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Market Expert Predicts Eventual Brighter Cattle Outlook

“These are not fun times,” says Jim Robb, director of the Livestock Marketing Information Center (LMIC), “but this isn’t a bad time

“These are not fun times,” says Jim Robb, director of the Livestock Marketing Information Center (LMIC), “but this isn’t a bad time to be in the cattle business.” Robb told attendees of the recent Wyoming/western Nebraska conference in Torrington, WY, that he sees higher cattle prices by 2010, but producers need to be nimble to handle the coming volatility.

“Corn prices will spike up and down. You have to revise what you are doing every three months. If the corn prices are up, recognize that and be prepared with a management strategy for the next three months,” he says.

Three months is important, he says, reviewing the time prices took to stabilize after 9/11 and the BSE case in Canada. “You have to be managing within those time frames. You have to act quickly or plan to wait three months.”

Robb says meat market prices overall aren’t as bad as what they could be, given what consumers are doing in the market place. However, consumers have quit buying expensive beef cuts and are buying more chuck, round and hamburger, he says.

“This is a full-blown recession,” he says. “Consumers have traded down. Restaurants are going out of business. We think the economy will get better next summer. By the fourth quarter of 2009, we’ll begin climbing out of this. We are halfway through this economic meltdown with 13-15 months to go.”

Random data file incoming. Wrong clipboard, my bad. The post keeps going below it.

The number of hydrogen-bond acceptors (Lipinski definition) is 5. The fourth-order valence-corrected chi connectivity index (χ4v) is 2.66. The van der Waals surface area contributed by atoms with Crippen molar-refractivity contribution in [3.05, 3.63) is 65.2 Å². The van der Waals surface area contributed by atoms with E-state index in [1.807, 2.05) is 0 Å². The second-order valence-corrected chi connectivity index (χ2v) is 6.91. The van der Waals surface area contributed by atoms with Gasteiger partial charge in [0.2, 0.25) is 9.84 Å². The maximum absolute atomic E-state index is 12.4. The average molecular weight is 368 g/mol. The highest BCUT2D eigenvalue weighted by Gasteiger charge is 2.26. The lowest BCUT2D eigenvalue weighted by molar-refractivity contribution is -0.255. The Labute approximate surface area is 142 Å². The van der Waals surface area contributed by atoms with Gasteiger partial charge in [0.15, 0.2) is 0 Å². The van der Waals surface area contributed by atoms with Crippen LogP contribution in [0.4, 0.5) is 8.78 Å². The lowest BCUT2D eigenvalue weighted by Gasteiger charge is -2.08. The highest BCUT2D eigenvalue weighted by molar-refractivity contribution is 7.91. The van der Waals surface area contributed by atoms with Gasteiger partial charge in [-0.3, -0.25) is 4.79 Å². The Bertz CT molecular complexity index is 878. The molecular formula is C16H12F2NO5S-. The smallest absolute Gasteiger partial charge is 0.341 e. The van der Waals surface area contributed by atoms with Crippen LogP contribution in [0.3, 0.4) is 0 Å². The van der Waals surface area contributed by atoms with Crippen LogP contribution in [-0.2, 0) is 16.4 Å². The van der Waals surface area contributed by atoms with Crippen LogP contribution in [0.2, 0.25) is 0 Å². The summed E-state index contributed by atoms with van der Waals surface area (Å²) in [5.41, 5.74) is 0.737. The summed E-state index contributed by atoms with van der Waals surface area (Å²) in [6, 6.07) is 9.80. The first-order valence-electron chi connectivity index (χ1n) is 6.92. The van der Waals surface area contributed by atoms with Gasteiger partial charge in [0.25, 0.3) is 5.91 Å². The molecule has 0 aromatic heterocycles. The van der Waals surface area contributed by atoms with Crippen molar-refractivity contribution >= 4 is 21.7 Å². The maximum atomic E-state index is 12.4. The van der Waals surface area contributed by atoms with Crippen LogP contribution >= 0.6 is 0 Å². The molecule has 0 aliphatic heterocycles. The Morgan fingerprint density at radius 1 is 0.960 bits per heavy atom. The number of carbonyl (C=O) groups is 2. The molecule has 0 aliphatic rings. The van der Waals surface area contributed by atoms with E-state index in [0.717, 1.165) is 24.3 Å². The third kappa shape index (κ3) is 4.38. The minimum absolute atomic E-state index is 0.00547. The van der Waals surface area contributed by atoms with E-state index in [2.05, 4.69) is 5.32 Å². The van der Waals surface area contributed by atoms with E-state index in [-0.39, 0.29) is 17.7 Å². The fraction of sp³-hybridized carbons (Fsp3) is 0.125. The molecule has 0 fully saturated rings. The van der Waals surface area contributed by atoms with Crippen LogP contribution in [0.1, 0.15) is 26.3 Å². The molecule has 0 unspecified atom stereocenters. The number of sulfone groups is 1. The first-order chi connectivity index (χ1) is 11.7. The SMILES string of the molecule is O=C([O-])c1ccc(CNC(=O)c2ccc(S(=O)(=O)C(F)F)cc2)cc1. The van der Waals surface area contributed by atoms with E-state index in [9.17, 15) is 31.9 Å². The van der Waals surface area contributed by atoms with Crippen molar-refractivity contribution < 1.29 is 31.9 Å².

Robb says beef-cattle production is declining and the supply side will tighten; plus, the export market potential will decrease significantly. Along with this, total beef consumption is the lowest since 1959, and he predicts that amount will be lower next year.

“It will only get smaller the next two years,” he said. “Demand is where the problem is.”

He predicts fluctuations in the corn market will continue, and the volatility in the oil market is directly tied to the corn market and calf and yearling markets.

“Volatility in grain and feedstuffs is now embedded in the system, which is influencing the cost of gain in the feedlots,” Robb says. “Cattle on feed is 7% below a year ago. After 18 months of losing money every month, more feedlots in the U.S. will exit the business in the next six months.”

Shrinking cow herds are not limited to the U.S., however. Robb says world numbers are decreasing, and the number of cattle in Canada is decreasing faster than in the U.S. In addition, cattle numbers in Europe and Mexico are also shrinking.
-- University of Wyoming release